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Nonlinear Processes in Geophysics An interactive open-access journal of the European Geosciences Union
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Volume 21, issue 5
Nonlin. Processes Geophys., 21, 987–1005, 2014
© Author(s) 2014. This work is distributed under
the Creative Commons Attribution 3.0 License.
Nonlin. Processes Geophys., 21, 987–1005, 2014
© Author(s) 2014. This work is distributed under
the Creative Commons Attribution 3.0 License.

Research article 23 Sep 2014

Research article | 23 Sep 2014

Effective coastal boundary conditions for tsunami wave run-up over sloping bathymetry

W. Kristina1, O. Bokhove1,2, and E. van Groesen1,3 W. Kristina et al.
  • 1Department of Applied Mathematics, University of Twente, Enschede, the Netherlands
  • 2School of Mathematics, University of Leeds, Leeds, UK
  • 3LabMath-Indonesia, Bandung, Indonesia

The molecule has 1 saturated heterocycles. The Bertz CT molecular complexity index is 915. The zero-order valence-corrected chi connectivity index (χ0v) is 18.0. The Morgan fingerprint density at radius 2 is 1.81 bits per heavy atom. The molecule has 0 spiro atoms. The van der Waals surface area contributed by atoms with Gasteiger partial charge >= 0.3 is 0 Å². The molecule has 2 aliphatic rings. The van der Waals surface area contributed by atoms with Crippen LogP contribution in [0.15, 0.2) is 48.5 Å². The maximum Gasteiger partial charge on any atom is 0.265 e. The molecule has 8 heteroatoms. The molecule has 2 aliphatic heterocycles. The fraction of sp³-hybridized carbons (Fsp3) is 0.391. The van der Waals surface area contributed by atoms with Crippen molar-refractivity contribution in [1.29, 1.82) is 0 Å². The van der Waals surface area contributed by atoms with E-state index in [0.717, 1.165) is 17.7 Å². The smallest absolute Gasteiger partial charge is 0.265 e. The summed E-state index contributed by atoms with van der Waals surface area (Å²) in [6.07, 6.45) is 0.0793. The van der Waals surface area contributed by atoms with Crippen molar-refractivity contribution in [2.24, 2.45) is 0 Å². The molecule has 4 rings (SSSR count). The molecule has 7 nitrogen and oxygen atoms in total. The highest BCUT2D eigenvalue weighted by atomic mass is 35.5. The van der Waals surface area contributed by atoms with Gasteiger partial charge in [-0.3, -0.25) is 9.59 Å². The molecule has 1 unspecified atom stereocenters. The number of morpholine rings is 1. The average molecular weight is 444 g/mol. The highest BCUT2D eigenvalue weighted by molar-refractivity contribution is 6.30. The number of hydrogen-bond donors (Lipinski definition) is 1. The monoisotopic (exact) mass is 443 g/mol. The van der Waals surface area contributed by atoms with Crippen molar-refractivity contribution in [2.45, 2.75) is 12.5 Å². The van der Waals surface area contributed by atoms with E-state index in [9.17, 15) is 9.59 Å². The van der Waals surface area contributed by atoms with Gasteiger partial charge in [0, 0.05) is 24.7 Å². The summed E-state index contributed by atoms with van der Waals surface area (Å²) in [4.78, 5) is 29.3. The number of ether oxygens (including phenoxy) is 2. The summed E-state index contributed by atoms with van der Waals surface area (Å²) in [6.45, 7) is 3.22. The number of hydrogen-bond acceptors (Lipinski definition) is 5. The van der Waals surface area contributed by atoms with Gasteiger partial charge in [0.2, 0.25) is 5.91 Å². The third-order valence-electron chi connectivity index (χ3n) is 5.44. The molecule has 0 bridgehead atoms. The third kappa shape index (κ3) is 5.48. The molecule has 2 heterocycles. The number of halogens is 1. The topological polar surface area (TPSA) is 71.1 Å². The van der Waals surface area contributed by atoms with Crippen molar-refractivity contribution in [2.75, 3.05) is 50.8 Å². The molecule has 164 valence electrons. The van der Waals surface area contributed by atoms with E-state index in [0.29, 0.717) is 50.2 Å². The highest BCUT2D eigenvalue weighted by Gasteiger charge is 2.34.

Abstract. An effective boundary condition (EBC) is introduced as a novel technique for predicting tsunami wave run-up along the coast, and offshore wave reflections. Numerical modeling of tsunami propagation in the coastal zone has been a daunting task, since high accuracy is needed to capture aspects of wave propagation in the shallower areas. For example, there are complicated interactions between incoming and reflected waves due to the bathymetry and intrinsically nonlinear phenomena of wave propagation. If a fixed wall boundary condition is used at a certain shallow depth contour, the reflection properties can be unrealistic. To alleviate this, we explore a so-called effective boundary condition, developed here in one spatial dimension. From the deep ocean to a seaward boundary, i.e., in the simulation area, we model wave propagation numerically over real bathymetry using either the linear dispersive variational Boussinesq or the shallow water equations. We measure the incoming wave at this seaward boundary, and model the wave dynamics towards the shoreline analytically, based on nonlinear shallow water theory over bathymetry with a constant slope. We calculate the run-up heights at the shore and the reflection caused by the slope. The reflected wave is then influxed back into the simulation area using the EBC. The coupling between the numerical and analytic dynamics in the two areas is handled using variational principles, which leads to (approximate) conservation of the overall energy in both areas. We verify our approach in a series of numerical test cases of increasing complexity, including a case akin to tsunami propagation to the coastline at Aceh, Sumatra, Indonesia.

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